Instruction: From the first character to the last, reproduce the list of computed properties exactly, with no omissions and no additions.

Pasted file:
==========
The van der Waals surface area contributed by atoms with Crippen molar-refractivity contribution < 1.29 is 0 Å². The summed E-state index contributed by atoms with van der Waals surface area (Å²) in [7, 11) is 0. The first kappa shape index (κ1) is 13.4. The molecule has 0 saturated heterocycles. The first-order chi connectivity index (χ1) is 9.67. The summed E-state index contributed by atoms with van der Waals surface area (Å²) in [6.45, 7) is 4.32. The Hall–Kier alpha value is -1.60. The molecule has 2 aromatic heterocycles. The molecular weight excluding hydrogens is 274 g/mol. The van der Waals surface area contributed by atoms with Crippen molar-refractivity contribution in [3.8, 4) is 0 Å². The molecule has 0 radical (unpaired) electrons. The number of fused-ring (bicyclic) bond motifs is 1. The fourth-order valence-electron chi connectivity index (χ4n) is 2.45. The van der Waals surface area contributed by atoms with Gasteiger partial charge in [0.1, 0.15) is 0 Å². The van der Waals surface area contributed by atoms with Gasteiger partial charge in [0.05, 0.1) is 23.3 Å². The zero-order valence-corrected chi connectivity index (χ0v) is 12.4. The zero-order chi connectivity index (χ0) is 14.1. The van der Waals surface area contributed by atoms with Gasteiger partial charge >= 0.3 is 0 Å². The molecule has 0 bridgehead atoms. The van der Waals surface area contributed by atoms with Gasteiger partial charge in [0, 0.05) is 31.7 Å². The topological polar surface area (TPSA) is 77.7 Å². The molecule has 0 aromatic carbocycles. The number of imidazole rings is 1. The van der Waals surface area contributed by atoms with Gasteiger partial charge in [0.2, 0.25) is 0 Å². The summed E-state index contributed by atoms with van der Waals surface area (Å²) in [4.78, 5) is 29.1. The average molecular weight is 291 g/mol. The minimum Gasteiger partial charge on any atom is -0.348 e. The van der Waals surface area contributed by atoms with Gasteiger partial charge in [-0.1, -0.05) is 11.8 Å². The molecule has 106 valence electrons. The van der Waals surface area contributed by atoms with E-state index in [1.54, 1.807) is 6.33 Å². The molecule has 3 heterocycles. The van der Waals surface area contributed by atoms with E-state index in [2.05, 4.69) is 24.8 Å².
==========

The van der Waals surface area contributed by atoms with Crippen molar-refractivity contribution < 1.29 is 0 Å². The summed E-state index contributed by atoms with van der Waals surface area (Å²) in [7, 11) is 0. The first kappa shape index (κ1) is 13.4. The molecule has 0 saturated heterocycles. The first-order chi connectivity index (χ1) is 9.67. The summed E-state index contributed by atoms with van der Waals surface area (Å²) in [6.45, 7) is 4.32. The Hall–Kier alpha value is -1.60. The molecule has 2 aromatic heterocycles. The molecular weight excluding hydrogens is 274 g/mol. The van der Waals surface area contributed by atoms with Crippen molar-refractivity contribution in [3.8, 4) is 0 Å². The molecule has 0 radical (unpaired) electrons. The number of fused-ring (bicyclic) bond motifs is 1. The fourth-order valence-electron chi connectivity index (χ4n) is 2.45. The van der Waals surface area contributed by atoms with Gasteiger partial charge in [0.1, 0.15) is 0 Å². The van der Waals surface area contributed by atoms with Gasteiger partial charge in [0.05, 0.1) is 23.3 Å². The zero-order valence-corrected chi connectivity index (χ0v) is 12.4. The zero-order chi connectivity index (χ0) is 14.1. The van der Waals surface area contributed by atoms with Gasteiger partial charge >= 0.3 is 0 Å². The molecule has 0 bridgehead atoms. The van der Waals surface area contributed by atoms with Gasteiger partial charge in [0, 0.05) is 31.7 Å². The topological polar surface area (TPSA) is 77.7 Å². The molecule has 0 aromatic carbocycles. The number of imidazole rings is 1. The van der Waals surface area contributed by atoms with Gasteiger partial charge in [0.2, 0.25) is 0 Å². The summed E-state index contributed by atoms with van der Waals surface area (Å²) in [4.78, 5) is 29.1. The average molecular weight is 291 g/mol. The minimum Gasteiger partial charge on any atom is -0.348 e. The van der Waals surface area contributed by atoms with Gasteiger partial charge in [-0.1, -0.05) is 11.8 Å². The molecule has 106 valence electrons. The van der Waals surface area contributed by atoms with E-state index in [1.54, 1.807) is 6.33 Å². The molecule has 3 heterocycles. The van der Waals surface area contributed by atoms with E-state index in [2.05, 4.69) is 24.8 Å².